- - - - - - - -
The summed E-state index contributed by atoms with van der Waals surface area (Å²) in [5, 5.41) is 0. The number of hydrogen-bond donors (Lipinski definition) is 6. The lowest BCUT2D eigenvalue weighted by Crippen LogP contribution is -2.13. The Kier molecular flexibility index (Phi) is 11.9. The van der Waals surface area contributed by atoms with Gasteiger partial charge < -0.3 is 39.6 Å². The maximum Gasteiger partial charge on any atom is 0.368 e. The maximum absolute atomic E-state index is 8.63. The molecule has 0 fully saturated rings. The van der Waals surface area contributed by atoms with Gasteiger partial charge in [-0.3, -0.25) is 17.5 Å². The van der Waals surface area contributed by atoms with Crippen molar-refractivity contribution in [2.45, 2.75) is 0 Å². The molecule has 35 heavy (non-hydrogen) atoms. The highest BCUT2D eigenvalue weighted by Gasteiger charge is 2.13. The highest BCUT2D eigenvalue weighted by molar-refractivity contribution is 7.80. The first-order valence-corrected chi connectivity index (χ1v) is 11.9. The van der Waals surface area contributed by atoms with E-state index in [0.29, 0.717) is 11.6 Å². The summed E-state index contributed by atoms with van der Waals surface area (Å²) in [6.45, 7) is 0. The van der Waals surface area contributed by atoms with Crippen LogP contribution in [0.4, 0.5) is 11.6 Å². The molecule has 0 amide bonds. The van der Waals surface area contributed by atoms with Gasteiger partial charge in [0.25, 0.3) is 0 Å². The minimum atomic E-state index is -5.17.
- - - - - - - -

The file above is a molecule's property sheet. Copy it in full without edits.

The summed E-state index contributed by atoms with van der Waals surface area (Å²) in [5, 5.41) is 0. The number of hydrogen-bond donors (Lipinski definition) is 6. The lowest BCUT2D eigenvalue weighted by Crippen LogP contribution is -2.13. The Kier molecular flexibility index (Phi) is 11.9. The van der Waals surface area contributed by atoms with Gasteiger partial charge < -0.3 is 39.6 Å². The maximum Gasteiger partial charge on any atom is 0.368 e. The maximum absolute atomic E-state index is 8.63. The molecule has 0 fully saturated rings. The van der Waals surface area contributed by atoms with Gasteiger partial charge in [-0.3, -0.25) is 17.5 Å². The van der Waals surface area contributed by atoms with Crippen molar-refractivity contribution in [2.45, 2.75) is 0 Å². The molecule has 35 heavy (non-hydrogen) atoms. The highest BCUT2D eigenvalue weighted by Gasteiger charge is 2.13. The highest BCUT2D eigenvalue weighted by molar-refractivity contribution is 7.80. The first-order valence-corrected chi connectivity index (χ1v) is 11.9. The van der Waals surface area contributed by atoms with E-state index in [0.29, 0.717) is 11.6 Å². The summed E-state index contributed by atoms with van der Waals surface area (Å²) in [6.45, 7) is 0. The van der Waals surface area contributed by atoms with Crippen LogP contribution in [0.4, 0.5) is 11.6 Å². The molecule has 0 amide bonds. The van der Waals surface area contributed by atoms with Gasteiger partial charge in [0.25, 0.3) is 0 Å². The minimum atomic E-state index is -5.17.